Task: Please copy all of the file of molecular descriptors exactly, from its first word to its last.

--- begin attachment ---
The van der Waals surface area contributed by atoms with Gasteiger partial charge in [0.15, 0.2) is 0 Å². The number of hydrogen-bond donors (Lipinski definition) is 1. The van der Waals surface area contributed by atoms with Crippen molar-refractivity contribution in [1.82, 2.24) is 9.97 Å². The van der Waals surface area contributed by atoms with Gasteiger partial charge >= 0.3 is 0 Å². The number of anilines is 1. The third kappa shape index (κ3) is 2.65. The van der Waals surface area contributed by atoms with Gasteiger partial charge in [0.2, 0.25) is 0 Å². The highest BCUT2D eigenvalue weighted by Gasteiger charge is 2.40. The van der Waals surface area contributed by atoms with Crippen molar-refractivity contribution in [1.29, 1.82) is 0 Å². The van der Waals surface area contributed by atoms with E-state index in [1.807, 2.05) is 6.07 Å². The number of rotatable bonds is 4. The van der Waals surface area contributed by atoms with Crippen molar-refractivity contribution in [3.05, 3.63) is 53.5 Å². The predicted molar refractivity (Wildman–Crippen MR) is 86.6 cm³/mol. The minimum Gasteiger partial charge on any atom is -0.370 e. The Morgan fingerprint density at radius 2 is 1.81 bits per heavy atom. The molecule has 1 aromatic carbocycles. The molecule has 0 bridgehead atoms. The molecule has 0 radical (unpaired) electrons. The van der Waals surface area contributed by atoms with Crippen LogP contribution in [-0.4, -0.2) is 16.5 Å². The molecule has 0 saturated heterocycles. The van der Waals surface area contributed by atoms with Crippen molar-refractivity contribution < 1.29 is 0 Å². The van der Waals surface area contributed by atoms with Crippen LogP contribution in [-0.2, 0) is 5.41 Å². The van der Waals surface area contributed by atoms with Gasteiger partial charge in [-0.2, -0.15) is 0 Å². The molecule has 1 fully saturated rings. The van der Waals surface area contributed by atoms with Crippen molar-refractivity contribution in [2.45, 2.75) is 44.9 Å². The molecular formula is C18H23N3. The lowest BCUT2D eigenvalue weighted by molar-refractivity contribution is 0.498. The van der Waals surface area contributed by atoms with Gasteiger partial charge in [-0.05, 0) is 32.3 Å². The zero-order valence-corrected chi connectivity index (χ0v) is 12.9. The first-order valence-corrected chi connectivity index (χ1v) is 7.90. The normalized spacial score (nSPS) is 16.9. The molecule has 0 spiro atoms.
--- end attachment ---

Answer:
The van der Waals surface area contributed by atoms with Gasteiger partial charge in [0.15, 0.2) is 0 Å². The number of hydrogen-bond donors (Lipinski definition) is 1. The van der Waals surface area contributed by atoms with Crippen molar-refractivity contribution in [1.82, 2.24) is 9.97 Å². The van der Waals surface area contributed by atoms with Gasteiger partial charge >= 0.3 is 0 Å². The number of anilines is 1. The third kappa shape index (κ3) is 2.65. The van der Waals surface area contributed by atoms with Gasteiger partial charge in [0.2, 0.25) is 0 Å². The highest BCUT2D eigenvalue weighted by Gasteiger charge is 2.40. The van der Waals surface area contributed by atoms with Crippen molar-refractivity contribution in [1.29, 1.82) is 0 Å². The van der Waals surface area contributed by atoms with E-state index in [1.807, 2.05) is 6.07 Å². The number of rotatable bonds is 4. The van der Waals surface area contributed by atoms with Crippen molar-refractivity contribution in [3.05, 3.63) is 53.5 Å². The predicted molar refractivity (Wildman–Crippen MR) is 86.6 cm³/mol. The minimum Gasteiger partial charge on any atom is -0.370 e. The Morgan fingerprint density at radius 2 is 1.81 bits per heavy atom. The molecule has 1 aromatic carbocycles. The molecule has 0 bridgehead atoms. The molecule has 0 radical (unpaired) electrons. The van der Waals surface area contributed by atoms with Crippen LogP contribution in [-0.4, -0.2) is 16.5 Å². The molecule has 0 saturated heterocycles. The van der Waals surface area contributed by atoms with Crippen molar-refractivity contribution < 1.29 is 0 Å². The van der Waals surface area contributed by atoms with Crippen LogP contribution in [-0.2, 0) is 5.41 Å². The van der Waals surface area contributed by atoms with Gasteiger partial charge in [-0.2, -0.15) is 0 Å². The molecule has 1 fully saturated rings. The van der Waals surface area contributed by atoms with Crippen molar-refractivity contribution in [2.45, 2.75) is 44.9 Å². The molecular formula is C18H23N3. The lowest BCUT2D eigenvalue weighted by molar-refractivity contribution is 0.498. The van der Waals surface area contributed by atoms with Gasteiger partial charge in [-0.05, 0) is 32.3 Å². The zero-order valence-corrected chi connectivity index (χ0v) is 12.9. The first-order valence-corrected chi connectivity index (χ1v) is 7.90. The normalized spacial score (nSPS) is 16.9. The molecule has 0 spiro atoms.